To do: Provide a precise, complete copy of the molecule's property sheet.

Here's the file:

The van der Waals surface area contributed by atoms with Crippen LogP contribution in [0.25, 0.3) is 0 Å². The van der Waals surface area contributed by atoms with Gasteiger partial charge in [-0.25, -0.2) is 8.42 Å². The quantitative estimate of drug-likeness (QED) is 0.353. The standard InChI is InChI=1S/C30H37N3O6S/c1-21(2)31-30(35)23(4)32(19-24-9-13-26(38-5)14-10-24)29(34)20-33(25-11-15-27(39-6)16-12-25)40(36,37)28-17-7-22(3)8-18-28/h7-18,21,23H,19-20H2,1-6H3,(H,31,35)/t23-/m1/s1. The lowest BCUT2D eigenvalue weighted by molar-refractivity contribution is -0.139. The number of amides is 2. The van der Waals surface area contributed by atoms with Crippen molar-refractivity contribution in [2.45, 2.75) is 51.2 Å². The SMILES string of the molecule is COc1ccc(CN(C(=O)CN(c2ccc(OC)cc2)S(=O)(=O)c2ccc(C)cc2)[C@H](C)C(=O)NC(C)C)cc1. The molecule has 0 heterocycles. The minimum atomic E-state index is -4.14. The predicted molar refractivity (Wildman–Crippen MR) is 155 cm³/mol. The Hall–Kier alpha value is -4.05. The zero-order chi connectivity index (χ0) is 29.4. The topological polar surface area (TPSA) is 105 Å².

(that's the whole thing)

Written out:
The van der Waals surface area contributed by atoms with Crippen LogP contribution in [0.25, 0.3) is 0 Å². The van der Waals surface area contributed by atoms with Gasteiger partial charge in [-0.25, -0.2) is 8.42 Å². The quantitative estimate of drug-likeness (QED) is 0.353. The standard InChI is InChI=1S/C30H37N3O6S/c1-21(2)31-30(35)23(4)32(19-24-9-13-26(38-5)14-10-24)29(34)20-33(25-11-15-27(39-6)16-12-25)40(36,37)28-17-7-22(3)8-18-28/h7-18,21,23H,19-20H2,1-6H3,(H,31,35)/t23-/m1/s1. The lowest BCUT2D eigenvalue weighted by molar-refractivity contribution is -0.139. The number of amides is 2. The van der Waals surface area contributed by atoms with Crippen molar-refractivity contribution in [2.45, 2.75) is 51.2 Å². The SMILES string of the molecule is COc1ccc(CN(C(=O)CN(c2ccc(OC)cc2)S(=O)(=O)c2ccc(C)cc2)[C@H](C)C(=O)NC(C)C)cc1. The molecule has 0 heterocycles. The minimum atomic E-state index is -4.14. The predicted molar refractivity (Wildman–Crippen MR) is 155 cm³/mol. The Hall–Kier alpha value is -4.05. The zero-order chi connectivity index (χ0) is 29.4. The topological polar surface area (TPSA) is 105 Å².